If the fronts are stuck dead, and you floor it spinning only the rears, you WILL damage the center diff (in the MT) or clutch packs (in the MPT), or even the planetary in the VTD cars.

The chance that particular situation will present itself is slim to none.
 

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2004 Forester XT Premium 4EAT
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30,105 Posts
Avoid e-braking to slide around corners, too. Stopping the rears with the e-brake while the fronts are spinning = not good.
 

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2009 2.5X EJ253 Manual
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2,830 Posts
Avoid e-braking to slide around corners, too. Stopping the rears with the e-brake while the fronts are spinning = not good.
In a tech tip bulletin, Subaru advised techs about this practice and what to look for as evidence such as condition of the e-brake shoes, if the e-brake cable is out of adjustment, etc. and emphasized any repairs due to believed such activity are "not a matter for warranty..."
 

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2007 Mitsubishi Pajero 5spd Automatic
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3,594 Posts
^I tried e-braking once, that was the first and last time. It did not sound good at all, and it did not work either but that's something else. 4EAT...
 

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2007 Mitsubishi Pajero 5spd Automatic
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3,594 Posts
Agreed, e-break is useless in the 4EAT, Scandinavian flick works much better!
A version of drifting.....I'm not familier with this Scandinavian flick. Lol
I read it up on wiki.
Origin: from the 60's. I'm too young for that. haha
 

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09 Forester 2.5X
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8 Posts
Damage to AWD

I read about this back when I had a Impreza 2.5RS, the center diff used a viscous fluid, that would heat up when there was a significant difference between the speeds of the F and Rear axles. Too much heat would bake the fluid.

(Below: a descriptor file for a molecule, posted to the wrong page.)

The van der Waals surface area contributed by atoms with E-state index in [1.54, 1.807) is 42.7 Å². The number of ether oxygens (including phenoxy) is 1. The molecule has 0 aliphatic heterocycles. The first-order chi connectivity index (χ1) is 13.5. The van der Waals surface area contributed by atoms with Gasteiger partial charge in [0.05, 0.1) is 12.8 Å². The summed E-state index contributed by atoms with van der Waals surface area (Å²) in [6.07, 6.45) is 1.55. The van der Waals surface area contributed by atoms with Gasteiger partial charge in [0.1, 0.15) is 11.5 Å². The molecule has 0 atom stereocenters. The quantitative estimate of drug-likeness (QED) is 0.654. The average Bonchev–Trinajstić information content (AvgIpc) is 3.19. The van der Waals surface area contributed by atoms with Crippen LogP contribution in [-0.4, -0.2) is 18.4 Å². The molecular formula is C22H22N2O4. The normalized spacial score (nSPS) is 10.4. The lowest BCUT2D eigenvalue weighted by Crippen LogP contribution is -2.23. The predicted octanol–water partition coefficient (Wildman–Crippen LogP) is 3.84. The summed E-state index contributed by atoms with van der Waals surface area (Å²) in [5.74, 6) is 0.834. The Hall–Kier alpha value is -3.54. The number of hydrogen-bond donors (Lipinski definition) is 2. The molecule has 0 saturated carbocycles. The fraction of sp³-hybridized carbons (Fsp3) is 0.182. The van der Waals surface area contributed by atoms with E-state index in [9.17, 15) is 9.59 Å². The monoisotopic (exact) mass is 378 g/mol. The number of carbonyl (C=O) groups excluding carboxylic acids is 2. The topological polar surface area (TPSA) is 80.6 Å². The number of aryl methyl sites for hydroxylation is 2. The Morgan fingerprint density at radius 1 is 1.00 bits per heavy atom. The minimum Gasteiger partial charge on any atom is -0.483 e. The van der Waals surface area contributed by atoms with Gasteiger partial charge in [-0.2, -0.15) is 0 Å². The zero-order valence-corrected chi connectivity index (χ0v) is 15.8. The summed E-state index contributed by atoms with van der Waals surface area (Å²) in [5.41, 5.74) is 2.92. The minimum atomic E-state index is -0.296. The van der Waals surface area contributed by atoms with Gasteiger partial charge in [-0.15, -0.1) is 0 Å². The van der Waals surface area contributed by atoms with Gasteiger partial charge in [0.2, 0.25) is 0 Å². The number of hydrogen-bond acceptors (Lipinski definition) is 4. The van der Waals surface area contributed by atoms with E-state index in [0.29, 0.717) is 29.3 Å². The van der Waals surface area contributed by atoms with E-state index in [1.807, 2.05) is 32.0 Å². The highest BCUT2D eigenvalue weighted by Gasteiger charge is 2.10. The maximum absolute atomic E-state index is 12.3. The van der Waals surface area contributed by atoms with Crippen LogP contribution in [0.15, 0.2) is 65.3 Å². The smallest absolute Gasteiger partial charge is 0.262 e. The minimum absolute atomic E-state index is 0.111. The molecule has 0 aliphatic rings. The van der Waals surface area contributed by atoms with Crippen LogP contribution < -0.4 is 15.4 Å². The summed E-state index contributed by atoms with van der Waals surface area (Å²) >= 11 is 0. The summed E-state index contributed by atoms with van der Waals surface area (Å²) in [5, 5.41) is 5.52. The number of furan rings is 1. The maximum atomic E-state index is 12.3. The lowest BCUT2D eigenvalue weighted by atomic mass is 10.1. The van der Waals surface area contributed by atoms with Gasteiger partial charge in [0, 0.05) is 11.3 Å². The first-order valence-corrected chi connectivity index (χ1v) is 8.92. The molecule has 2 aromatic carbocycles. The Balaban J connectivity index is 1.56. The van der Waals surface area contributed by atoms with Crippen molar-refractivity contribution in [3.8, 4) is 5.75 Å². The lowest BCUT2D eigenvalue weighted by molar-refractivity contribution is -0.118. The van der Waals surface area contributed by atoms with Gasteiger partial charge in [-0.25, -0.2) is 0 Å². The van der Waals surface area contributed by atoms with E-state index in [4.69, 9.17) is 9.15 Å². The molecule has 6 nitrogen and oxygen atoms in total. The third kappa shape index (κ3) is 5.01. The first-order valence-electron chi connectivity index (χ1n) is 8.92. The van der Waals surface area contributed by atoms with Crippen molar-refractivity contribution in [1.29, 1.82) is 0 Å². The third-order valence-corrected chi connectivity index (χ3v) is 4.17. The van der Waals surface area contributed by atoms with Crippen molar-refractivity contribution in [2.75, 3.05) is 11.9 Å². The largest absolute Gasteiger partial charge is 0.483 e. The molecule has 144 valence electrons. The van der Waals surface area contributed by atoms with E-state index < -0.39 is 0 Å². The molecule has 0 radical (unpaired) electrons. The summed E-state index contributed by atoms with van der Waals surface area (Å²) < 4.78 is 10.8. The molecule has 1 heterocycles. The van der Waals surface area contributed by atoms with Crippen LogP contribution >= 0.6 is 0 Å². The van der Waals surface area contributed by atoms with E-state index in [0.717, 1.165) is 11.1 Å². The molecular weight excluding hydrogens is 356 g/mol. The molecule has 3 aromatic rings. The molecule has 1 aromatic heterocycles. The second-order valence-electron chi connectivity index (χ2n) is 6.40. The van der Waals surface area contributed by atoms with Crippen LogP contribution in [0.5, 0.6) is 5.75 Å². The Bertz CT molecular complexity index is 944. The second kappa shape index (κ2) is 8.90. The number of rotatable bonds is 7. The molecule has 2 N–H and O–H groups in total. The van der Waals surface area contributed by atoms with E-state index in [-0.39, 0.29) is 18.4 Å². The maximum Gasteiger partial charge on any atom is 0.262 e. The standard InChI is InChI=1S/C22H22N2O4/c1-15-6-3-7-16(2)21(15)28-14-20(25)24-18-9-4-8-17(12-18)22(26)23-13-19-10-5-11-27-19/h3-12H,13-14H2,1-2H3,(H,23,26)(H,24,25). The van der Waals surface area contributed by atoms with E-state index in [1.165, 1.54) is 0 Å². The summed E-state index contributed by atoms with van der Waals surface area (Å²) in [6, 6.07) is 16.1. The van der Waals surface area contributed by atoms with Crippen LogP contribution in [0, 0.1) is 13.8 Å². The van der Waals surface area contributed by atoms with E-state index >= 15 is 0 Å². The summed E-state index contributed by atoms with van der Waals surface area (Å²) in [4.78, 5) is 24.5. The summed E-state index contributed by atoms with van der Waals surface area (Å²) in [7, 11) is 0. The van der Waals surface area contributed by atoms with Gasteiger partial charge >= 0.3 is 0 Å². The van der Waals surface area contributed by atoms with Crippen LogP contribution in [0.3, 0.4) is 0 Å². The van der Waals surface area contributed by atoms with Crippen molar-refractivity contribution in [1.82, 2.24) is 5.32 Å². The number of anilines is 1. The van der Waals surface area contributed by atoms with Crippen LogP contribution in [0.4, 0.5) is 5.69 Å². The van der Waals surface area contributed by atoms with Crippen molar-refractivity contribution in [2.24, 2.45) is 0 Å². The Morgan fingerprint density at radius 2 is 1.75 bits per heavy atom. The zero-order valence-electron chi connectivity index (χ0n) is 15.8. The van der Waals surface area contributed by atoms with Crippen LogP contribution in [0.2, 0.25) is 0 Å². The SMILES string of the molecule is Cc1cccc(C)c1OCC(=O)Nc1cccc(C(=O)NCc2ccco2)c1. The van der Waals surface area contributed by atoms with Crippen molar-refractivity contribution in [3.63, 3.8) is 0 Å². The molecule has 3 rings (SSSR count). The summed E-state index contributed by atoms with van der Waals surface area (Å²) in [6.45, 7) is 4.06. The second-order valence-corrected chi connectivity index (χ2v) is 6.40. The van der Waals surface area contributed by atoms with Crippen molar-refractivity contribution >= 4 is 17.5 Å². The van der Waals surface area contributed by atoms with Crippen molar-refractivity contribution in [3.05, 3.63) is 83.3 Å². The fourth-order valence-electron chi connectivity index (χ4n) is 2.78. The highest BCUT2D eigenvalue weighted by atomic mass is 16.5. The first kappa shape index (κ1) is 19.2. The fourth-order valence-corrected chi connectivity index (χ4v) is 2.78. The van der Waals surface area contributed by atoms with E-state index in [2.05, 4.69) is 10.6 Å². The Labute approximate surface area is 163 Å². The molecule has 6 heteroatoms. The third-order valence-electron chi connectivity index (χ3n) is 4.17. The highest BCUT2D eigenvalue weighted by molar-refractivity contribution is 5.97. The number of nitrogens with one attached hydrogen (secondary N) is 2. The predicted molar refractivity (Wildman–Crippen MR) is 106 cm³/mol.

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99 UK S-turbo
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8,590 Posts
Which is BS, the fluid doens't 'break' at all...but there you go thats typical interweb 'everyone says it so it must be true'!

I 'ebrake' (or as we more logically call it handbrake!) mine sometimes (5MT) no probs so far, but I only use a quick tweak to kill understeer and to mobilise the rear, not a full on drag it on job.....

Simon
 

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06 Forester
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115 Posts
Which is BS, the fluid doens't 'break' at all...but there you go thats typical interweb 'everyone says it so it must be true'!

I 'ebrake' (or as we more logically call it handbrake!) mine sometimes (5MT) no probs so far, but I only use a quick tweak to kill understeer and to mobilise the rear, not a full on drag it on job.....

Simon
I concur as i use the same quick handbrake at times but scandinavian flick works ever time :biggrin:
I noticed this on my WRX as well but after some excessive fun in the snow the car emmits this weird smell from underneath. It's not from the engine area.
 

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2007 Mitsubishi Pajero 5spd Automatic
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3,594 Posts
^Not that it matters but I don't belive anyone said anything about using the e-brake on a MT. It's the 4EAT that is the problem. :N_poke: